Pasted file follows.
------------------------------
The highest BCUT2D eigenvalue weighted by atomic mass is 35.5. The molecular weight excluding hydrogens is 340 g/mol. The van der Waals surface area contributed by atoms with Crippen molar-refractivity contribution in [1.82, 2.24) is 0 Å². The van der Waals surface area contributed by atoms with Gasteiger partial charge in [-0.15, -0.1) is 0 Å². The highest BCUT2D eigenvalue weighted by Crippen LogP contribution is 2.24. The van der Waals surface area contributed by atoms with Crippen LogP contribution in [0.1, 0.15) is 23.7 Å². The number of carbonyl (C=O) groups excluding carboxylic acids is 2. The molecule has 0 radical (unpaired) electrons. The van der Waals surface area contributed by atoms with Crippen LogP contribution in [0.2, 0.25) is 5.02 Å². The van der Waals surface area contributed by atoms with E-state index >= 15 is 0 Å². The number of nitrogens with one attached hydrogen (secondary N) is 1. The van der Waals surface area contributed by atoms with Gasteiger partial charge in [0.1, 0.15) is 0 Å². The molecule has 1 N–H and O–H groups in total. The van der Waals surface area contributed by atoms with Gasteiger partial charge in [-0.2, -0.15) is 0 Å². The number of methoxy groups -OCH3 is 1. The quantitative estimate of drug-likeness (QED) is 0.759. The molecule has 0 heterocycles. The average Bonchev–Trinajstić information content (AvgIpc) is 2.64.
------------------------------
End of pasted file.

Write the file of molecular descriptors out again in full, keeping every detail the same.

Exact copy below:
The highest BCUT2D eigenvalue weighted by atomic mass is 35.5. The molecular weight excluding hydrogens is 340 g/mol. The van der Waals surface area contributed by atoms with Crippen molar-refractivity contribution in [1.82, 2.24) is 0 Å². The van der Waals surface area contributed by atoms with Gasteiger partial charge in [-0.15, -0.1) is 0 Å². The highest BCUT2D eigenvalue weighted by Crippen LogP contribution is 2.24. The van der Waals surface area contributed by atoms with Crippen LogP contribution in [0.1, 0.15) is 23.7 Å². The number of carbonyl (C=O) groups excluding carboxylic acids is 2. The molecule has 0 radical (unpaired) electrons. The van der Waals surface area contributed by atoms with Crippen LogP contribution in [0.2, 0.25) is 5.02 Å². The van der Waals surface area contributed by atoms with E-state index >= 15 is 0 Å². The number of nitrogens with one attached hydrogen (secondary N) is 1. The van der Waals surface area contributed by atoms with Gasteiger partial charge in [0.1, 0.15) is 0 Å². The molecule has 1 N–H and O–H groups in total. The van der Waals surface area contributed by atoms with Gasteiger partial charge in [-0.2, -0.15) is 0 Å². The number of methoxy groups -OCH3 is 1. The quantitative estimate of drug-likeness (QED) is 0.759. The molecule has 0 heterocycles. The average Bonchev–Trinajstić information content (AvgIpc) is 2.64.